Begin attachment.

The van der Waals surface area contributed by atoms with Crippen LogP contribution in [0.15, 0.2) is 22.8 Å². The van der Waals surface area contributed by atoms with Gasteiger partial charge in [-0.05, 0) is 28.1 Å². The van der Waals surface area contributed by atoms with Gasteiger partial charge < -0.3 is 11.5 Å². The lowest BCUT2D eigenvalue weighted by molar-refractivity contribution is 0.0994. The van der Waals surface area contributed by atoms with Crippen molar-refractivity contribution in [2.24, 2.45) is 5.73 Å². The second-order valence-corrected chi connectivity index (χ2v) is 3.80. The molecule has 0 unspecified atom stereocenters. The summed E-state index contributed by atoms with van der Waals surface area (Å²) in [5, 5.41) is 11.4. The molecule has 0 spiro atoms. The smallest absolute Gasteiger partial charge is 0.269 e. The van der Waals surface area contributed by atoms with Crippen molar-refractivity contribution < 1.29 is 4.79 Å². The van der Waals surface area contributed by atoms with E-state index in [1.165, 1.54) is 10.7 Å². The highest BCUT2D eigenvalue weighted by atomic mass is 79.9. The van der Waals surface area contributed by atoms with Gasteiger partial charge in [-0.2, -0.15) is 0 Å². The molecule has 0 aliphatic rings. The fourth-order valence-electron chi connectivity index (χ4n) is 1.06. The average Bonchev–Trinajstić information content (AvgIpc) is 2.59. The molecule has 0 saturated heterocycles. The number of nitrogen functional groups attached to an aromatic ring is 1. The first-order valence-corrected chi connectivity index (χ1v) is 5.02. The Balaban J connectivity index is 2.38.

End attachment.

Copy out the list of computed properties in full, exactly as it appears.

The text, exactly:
The van der Waals surface area contributed by atoms with Crippen LogP contribution in [0.15, 0.2) is 22.8 Å². The van der Waals surface area contributed by atoms with Gasteiger partial charge in [-0.05, 0) is 28.1 Å². The van der Waals surface area contributed by atoms with Gasteiger partial charge < -0.3 is 11.5 Å². The lowest BCUT2D eigenvalue weighted by molar-refractivity contribution is 0.0994. The van der Waals surface area contributed by atoms with Crippen molar-refractivity contribution in [2.24, 2.45) is 5.73 Å². The second-order valence-corrected chi connectivity index (χ2v) is 3.80. The molecule has 0 unspecified atom stereocenters. The summed E-state index contributed by atoms with van der Waals surface area (Å²) in [5, 5.41) is 11.4. The molecule has 0 spiro atoms. The smallest absolute Gasteiger partial charge is 0.269 e. The van der Waals surface area contributed by atoms with Crippen molar-refractivity contribution < 1.29 is 4.79 Å². The van der Waals surface area contributed by atoms with E-state index in [1.165, 1.54) is 10.7 Å². The highest BCUT2D eigenvalue weighted by atomic mass is 79.9. The van der Waals surface area contributed by atoms with Gasteiger partial charge in [-0.2, -0.15) is 0 Å². The molecule has 0 aliphatic rings. The fourth-order valence-electron chi connectivity index (χ4n) is 1.06. The average Bonchev–Trinajstić information content (AvgIpc) is 2.59. The molecule has 0 saturated heterocycles. The number of nitrogen functional groups attached to an aromatic ring is 1. The first-order valence-corrected chi connectivity index (χ1v) is 5.02. The Balaban J connectivity index is 2.38.